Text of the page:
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Economy

Mongolia's property boom set to cool

Mongolia's vast mineral wealth is fueling rapid development in Ulan Bator -- but is the property bubble about to burst?   © Photo by Jacopo Dettoni

ULAN BATOR -- Dozens of dusty residential and retail construction sites greet travelers along the road connecting Chinggis Khaan International Airport with downtown Ulan Bator. As the surrounding steppe gives way to the city, new condo towers poke out among Soviet-era-style apartment blocks. 

     Many more buildings are still little more than blueprints, including a skyscraper in the shape of an upright morin khuur, Mongolia's traditional two-stringed horsehead fiddle, that would be as tall as the Eiffel Tower and would house offices and shops.

     "Construction has become a better business than mining," said Lkhagvasuren Odsuren, a former mining executive now developing a 315-unit apartment building. "Mining is a risky game. In construction, you need less money, but you can still get a return on investment of up to 50% depending on how good your project is."

Scorching growth

Capitalizing on its vast endowment of undeveloped mineral resources, Mongolia has emerged as one of the world's hottest economies. The Economist Intelligence Unit projected that the country will be the second-fastest growing economy in the world this year, behind South Sudan, with gross domestic product rising 15.3%.

A brand-new skyscraper, just one product of the Mongolian capital's development boom, towers over a century-old Buddhist monastery.   © Photo by Jacopo Dettoni

     The construction sector has been a key boomtown beneficiary as GDP per person has grown nearly fourfold since 2005. Previously home to around 350,000 residents, Ulan Bator is now short on living space as an influx of migrants from the countryside helped swell the capital's population to 1.3 million.

     Members of the local middle class and foreign managers dispatched by mining companies jostled for the scarce apartments on the market. The crush of demand pushed residential property prices up almost 20% annually over each of the last eight years to an average $1,500 per square meter, according to local property investment services company M.A.D. Investment Solutions.

     "In the past, people would pay the same price for poorly built space and nice developments just because there was no space available," said Harris Kupperman, executive chairman of Mongolia Growth Group, a Toronto-listed company that invests in local office and retail properties.

     Half of the city's population, including hundreds of thousands of recent arrivals, live in ger, or yurts, the traditional round felt tents of the steppe. These residents, in neighborhoods clustered around the city center, lack access to basic services and burn raw coal for heat.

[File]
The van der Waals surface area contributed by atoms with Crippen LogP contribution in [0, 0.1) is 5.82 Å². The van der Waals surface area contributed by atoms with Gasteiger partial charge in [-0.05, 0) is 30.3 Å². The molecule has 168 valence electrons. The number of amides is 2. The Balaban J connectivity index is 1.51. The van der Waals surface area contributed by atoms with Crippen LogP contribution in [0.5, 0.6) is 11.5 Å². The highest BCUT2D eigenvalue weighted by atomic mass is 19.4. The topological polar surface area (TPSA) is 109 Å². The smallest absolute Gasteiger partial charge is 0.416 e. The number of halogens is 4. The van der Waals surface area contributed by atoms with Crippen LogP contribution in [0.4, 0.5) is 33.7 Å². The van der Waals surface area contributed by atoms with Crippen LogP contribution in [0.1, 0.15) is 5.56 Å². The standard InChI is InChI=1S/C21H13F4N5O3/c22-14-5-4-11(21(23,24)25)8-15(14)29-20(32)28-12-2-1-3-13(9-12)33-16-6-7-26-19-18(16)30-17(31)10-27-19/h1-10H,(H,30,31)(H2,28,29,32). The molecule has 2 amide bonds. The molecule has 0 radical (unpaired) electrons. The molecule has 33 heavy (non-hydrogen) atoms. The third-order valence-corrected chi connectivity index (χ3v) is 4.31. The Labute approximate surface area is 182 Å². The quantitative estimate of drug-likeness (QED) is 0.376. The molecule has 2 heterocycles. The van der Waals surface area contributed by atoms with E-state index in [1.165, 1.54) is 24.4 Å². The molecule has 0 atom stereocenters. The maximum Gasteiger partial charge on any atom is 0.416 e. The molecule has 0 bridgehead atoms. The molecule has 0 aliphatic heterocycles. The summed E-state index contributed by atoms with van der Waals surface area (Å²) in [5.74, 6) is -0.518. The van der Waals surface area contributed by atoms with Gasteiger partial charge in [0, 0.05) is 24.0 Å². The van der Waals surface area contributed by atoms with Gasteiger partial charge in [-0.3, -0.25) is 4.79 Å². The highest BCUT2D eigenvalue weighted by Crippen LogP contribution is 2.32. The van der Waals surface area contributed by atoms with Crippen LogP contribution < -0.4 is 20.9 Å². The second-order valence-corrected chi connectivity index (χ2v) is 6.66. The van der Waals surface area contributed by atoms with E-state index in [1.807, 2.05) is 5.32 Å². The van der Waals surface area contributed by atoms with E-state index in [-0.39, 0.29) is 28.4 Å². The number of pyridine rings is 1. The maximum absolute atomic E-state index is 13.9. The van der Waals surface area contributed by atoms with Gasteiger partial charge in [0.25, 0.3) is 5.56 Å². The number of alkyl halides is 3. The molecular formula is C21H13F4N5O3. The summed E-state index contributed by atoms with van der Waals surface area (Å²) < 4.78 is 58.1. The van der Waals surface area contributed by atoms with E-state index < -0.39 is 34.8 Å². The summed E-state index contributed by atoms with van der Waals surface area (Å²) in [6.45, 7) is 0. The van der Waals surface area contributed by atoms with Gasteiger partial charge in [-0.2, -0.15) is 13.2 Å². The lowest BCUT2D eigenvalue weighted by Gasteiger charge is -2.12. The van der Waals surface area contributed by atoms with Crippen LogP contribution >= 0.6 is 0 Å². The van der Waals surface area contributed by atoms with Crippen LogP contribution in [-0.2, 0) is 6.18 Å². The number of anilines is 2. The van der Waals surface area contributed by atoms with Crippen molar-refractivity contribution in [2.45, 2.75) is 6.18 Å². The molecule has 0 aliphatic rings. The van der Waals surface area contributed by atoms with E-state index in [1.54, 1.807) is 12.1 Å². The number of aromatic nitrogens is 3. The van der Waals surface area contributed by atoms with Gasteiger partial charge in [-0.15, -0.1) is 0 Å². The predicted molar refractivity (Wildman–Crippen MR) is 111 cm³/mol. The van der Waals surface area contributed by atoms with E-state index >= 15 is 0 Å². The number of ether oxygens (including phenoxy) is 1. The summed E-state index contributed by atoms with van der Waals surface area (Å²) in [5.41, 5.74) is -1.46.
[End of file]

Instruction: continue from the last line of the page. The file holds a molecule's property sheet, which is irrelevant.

In part to address the resultant pollution, the government has been trying to relocate families into modern housing with the help of subsidized mortgages.

     "With the government's support, the total stock of apartments under construction is expected to reach between 35,000 and 40,000 units in 2014, from 10,000 to 15,000 (a year) before the mortgage programs were launched," said Odsuren, the local developer.

Overly abundant

But supply growth now looks to be overtaking demand, and the feasibility of many new developments is coming into question. "While dorm housing for the lower-middle class is still selling well, many developments in the upscale market are going to remain vacant," said Christopher de Gruben, managing partner at M.A.D., which mostly invests in existing middle- and upper-class apartments in the city center. "We estimate that there are around 3,752 luxury units either planned, in construction or on the market, against an estimated demand of 420 units over the coming three years."

     With foreign direct investment falling by nearly half last year, office demand has already dropped steeply after years of scarcity. "If you look at all the projects being developed, obviously there is going to be an oversupply of office space," Kupperman said.

Construction workers walk past a traditional Mongolian ger, or yurt, in Ulan Bator.   © Photo by Jacopo Dettoni

     Sensing the shift in momentum, hotel developers have been canceling projects that were to house outposts of international brands such as Hilton, Hyatt, Sheraton and Radisson Blu. The hotel construction pipeline has contracted to 1,000 rooms from a planned 3,500, M.A.D. said.

     The World Bank is among the observers warning of a possible property bubble. Outstanding loans by Mongolian banks grew 54% last year, with growth concentrated in the construction sector, according to Moody's Investors Service. Noting that many of these loans fall under government interest rate caps and may not be "fully priced," the ratings agency in January gave a negative outlook for three major banks -- Khan Bank, Trade and Development Bank of Mongolia and XacBank.

     Local investors are optimistic that the market can avoid a crash. "Landlords have no incentive to lower prices because they are generally not mortgaged," de Gruben said. "Mortgages still account for only 10% of purchases. But the next 18 months will be painful for the most amateurish developers. Some 30% of them will go bankrupt."

     Kupperman expects a similar shakeout with office space. "Buildings that are built well and offer international standards of quality will still receive good pricing, as opposed to many of the speculative office buildings thrown together with cheap labor and material in the last years," he said.

     With temperatures dipping below minus 30 C, construction in Ulan Bator is on a winter halt. When spring comes, observers will be watching to see which developments resume building and which are left to languish.

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